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Labour should look to the TUC agenda

As the labour movement prepares to take to the streets again this weekend, the message it is sending is more explicit than ever: austerity must go.

This year’s TUC Congress took place in a backdrop where governments across Europe have pursued policies attacking the living standards of the many for the sake of a small, powerful elite – including many made up of traditionally social democratic forces. In response, an alternative approach to the crisis has emerged – one that moves away from the tried and failed neo-liberal framework and instead moving towards building an economy based around the needs of the majority of society.

Ordinary communities are having the life sucked out of their economic prospects by the austerity offensive, blocking the services and employment needed to generate much sought after growth and improve the lives of millions.

Labour must present a vision of a better future than the failure and misery of cuts in order to attract the electorate and fulfill its purpose (to advance the cause of the real wealth generators – working people). Far from being a form of economic medicine, as claimed by its advocates, austerity is a poison, and one that it is vital to abandon, rather than take in reduced doses.

As opposed to taking resources out of the hands of a society that needs them, the strategy increasingly advocated by the trade union movement, representing six million workers, is one that seeks to take the mountain of finance currently sat on by the creators of the crisis into those who can generate the solution. Among the motions adopted by TUC Congress were calls for the creation of a state investment bank that could pump backing to much-needed infrastructure projects to tackle unemployment, regenerate life into the economy and raise the living standards of those currently at the end of a beating from the cuts coalition of the Tories and Lib Dems.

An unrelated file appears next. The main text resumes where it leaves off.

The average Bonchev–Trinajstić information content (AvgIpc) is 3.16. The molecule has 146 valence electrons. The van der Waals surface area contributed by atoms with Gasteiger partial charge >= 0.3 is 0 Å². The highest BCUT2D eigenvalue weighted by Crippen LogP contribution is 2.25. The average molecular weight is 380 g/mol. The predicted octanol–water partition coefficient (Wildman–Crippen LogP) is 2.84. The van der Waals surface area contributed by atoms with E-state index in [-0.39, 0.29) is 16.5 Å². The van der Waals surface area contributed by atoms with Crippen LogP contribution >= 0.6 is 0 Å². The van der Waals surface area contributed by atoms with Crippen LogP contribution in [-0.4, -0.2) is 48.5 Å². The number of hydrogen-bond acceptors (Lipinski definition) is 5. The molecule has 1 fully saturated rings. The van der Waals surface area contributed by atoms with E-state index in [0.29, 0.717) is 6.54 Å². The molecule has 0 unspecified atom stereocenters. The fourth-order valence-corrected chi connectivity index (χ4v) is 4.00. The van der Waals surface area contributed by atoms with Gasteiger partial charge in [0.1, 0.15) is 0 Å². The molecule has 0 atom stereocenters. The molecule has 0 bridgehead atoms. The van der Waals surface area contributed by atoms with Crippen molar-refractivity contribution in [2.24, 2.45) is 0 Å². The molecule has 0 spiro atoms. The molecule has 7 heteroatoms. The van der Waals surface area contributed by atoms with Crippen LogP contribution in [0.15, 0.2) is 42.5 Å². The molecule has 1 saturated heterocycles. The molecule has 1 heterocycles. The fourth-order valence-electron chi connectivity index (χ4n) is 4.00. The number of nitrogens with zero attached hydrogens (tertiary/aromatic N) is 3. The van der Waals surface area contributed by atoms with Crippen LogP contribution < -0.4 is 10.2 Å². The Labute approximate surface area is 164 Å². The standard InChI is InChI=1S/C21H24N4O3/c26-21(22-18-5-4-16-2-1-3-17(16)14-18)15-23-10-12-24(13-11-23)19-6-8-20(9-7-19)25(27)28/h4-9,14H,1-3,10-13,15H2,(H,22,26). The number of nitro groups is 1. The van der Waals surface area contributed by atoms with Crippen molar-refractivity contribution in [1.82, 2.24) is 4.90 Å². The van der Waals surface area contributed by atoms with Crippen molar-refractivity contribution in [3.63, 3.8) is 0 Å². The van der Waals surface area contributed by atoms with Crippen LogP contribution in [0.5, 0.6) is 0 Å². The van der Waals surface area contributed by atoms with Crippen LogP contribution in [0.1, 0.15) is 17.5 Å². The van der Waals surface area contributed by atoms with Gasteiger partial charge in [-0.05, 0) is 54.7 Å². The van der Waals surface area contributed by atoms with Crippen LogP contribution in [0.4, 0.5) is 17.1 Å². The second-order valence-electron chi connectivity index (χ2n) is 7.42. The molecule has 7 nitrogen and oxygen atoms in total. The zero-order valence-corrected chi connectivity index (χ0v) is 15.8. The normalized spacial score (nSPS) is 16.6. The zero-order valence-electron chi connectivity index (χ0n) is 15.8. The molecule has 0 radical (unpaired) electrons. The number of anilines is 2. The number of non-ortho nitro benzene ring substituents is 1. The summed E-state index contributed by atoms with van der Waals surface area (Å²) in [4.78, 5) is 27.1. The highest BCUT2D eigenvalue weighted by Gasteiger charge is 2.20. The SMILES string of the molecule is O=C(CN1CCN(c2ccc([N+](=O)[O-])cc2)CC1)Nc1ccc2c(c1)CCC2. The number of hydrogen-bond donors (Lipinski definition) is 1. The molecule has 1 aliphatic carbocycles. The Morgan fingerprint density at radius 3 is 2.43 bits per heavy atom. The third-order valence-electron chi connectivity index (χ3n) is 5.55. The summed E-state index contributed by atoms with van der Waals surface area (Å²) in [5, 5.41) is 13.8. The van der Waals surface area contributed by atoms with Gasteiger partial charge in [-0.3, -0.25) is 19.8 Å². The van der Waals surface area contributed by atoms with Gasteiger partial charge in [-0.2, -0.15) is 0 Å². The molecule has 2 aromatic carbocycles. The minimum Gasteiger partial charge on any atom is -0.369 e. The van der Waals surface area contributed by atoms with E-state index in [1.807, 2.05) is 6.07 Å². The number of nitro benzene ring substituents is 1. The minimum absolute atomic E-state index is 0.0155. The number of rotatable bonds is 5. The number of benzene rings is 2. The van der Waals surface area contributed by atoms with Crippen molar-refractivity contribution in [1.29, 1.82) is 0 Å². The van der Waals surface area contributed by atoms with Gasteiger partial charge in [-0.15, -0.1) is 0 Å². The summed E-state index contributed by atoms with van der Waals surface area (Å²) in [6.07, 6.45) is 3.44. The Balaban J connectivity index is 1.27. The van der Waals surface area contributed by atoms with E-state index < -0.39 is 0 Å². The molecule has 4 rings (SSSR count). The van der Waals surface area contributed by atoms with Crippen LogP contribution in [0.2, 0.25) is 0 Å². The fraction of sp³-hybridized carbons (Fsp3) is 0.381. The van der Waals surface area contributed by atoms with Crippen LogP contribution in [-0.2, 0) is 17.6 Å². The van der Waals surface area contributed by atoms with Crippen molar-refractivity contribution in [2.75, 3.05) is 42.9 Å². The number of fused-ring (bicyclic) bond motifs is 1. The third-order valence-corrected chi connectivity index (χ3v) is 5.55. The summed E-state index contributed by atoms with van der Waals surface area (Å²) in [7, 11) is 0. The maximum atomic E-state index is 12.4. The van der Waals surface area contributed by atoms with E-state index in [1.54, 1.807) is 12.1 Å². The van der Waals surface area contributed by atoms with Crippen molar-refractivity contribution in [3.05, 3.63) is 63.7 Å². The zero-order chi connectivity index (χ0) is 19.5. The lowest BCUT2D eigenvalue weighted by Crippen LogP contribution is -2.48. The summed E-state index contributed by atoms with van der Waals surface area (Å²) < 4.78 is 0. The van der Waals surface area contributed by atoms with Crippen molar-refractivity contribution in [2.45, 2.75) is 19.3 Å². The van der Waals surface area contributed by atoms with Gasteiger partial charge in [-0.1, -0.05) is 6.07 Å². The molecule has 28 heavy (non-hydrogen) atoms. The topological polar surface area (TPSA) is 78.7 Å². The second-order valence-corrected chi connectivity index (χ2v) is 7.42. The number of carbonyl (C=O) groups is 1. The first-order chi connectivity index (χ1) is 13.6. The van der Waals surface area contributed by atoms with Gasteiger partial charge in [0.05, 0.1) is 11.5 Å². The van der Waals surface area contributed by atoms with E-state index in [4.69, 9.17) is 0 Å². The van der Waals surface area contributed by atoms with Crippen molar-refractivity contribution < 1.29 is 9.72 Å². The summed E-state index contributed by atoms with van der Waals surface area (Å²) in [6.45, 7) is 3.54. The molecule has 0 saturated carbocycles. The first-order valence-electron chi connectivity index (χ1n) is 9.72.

The call for investment was a regular pattern – Congress also called for resources to be put into education, pensions and environmental jobs, amongst other sectors. The call from austerity advocates is that there ‘is no money left’, but this deliberately misses the point. The fundamental question is not one of whether there are funds – but in whose hands they lie.

The Labour government led by Gordon Brown were right to take the step of bringing banks into public ownership – but this action alone is not sufficient. The logical progression of state ownership is to use its power to invest those funds currently siphoned off by an elite of speculators into programmes that can stimulate the economy and ensure that the position of ordinary communities moves forward as opposed to the decline offered by austerity.

Adopting such a strategy is not only economically justified but politically crucial for Labour if it is to buck the trend of European left parties implementing policies that hurt and alienate their mass bases (see the fate of PASOK in Greece). Indeed, who better to turn to than those who founded the party – the organised labour movement – for a plan that defends and advances the interests of its supporters?

The Tories are standing up for who they represent – their funders in the city, and those raking in ever-increasing profits. Labour should do the same thing for the millions who look to it for a political voice. Let’s make Saturday’s march the day when the tide turned against austerity – not just in public opinion, but in Labour party policy.

This article first appeared on Next Generation Labour‘s blog

One Comment

  1. Peter Kenyon says:

    Indeed. And let’s not forget the TUC has a published agenda and resolutions – a must for Labour conference 2013 and thereafter.

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